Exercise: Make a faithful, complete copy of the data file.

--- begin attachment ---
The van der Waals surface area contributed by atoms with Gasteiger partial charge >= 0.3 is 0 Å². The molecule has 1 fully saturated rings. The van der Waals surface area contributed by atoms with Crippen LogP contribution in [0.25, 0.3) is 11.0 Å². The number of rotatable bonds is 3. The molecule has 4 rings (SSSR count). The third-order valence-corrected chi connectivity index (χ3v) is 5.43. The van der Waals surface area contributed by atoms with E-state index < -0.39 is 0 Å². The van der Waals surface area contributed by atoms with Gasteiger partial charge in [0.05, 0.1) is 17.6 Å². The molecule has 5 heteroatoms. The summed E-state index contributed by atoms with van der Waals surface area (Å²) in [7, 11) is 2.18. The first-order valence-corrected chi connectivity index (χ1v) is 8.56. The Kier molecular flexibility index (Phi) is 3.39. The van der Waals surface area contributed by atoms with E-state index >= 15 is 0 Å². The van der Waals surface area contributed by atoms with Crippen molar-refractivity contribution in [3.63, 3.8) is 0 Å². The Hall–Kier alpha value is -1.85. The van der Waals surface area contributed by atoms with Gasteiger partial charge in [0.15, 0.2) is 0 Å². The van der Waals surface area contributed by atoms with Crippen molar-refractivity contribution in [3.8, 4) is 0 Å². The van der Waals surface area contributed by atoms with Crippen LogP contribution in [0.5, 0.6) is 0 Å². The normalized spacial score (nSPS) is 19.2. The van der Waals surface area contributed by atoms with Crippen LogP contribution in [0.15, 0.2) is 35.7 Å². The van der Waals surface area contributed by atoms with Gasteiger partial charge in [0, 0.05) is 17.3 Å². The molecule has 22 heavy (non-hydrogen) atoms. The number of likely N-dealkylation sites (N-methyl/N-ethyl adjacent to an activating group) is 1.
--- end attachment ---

The van der Waals surface area contributed by atoms with Gasteiger partial charge >= 0.3 is 0 Å². The molecule has 1 fully saturated rings. The van der Waals surface area contributed by atoms with Crippen LogP contribution in [0.25, 0.3) is 11.0 Å². The number of rotatable bonds is 3. The molecule has 4 rings (SSSR count). The third-order valence-corrected chi connectivity index (χ3v) is 5.43. The van der Waals surface area contributed by atoms with E-state index < -0.39 is 0 Å². The van der Waals surface area contributed by atoms with Gasteiger partial charge in [0.05, 0.1) is 17.6 Å². The molecule has 5 heteroatoms. The summed E-state index contributed by atoms with van der Waals surface area (Å²) in [7, 11) is 2.18. The first-order valence-corrected chi connectivity index (χ1v) is 8.56. The Kier molecular flexibility index (Phi) is 3.39. The van der Waals surface area contributed by atoms with E-state index >= 15 is 0 Å². The van der Waals surface area contributed by atoms with Crippen molar-refractivity contribution in [3.63, 3.8) is 0 Å². The Hall–Kier alpha value is -1.85. The van der Waals surface area contributed by atoms with Gasteiger partial charge in [0.15, 0.2) is 0 Å². The van der Waals surface area contributed by atoms with Crippen molar-refractivity contribution in [3.8, 4) is 0 Å². The van der Waals surface area contributed by atoms with Crippen LogP contribution in [0.5, 0.6) is 0 Å². The normalized spacial score (nSPS) is 19.2. The van der Waals surface area contributed by atoms with Crippen LogP contribution in [0.15, 0.2) is 35.7 Å². The van der Waals surface area contributed by atoms with Gasteiger partial charge in [0, 0.05) is 17.3 Å². The molecule has 22 heavy (non-hydrogen) atoms. The number of likely N-dealkylation sites (N-methyl/N-ethyl adjacent to an activating group) is 1.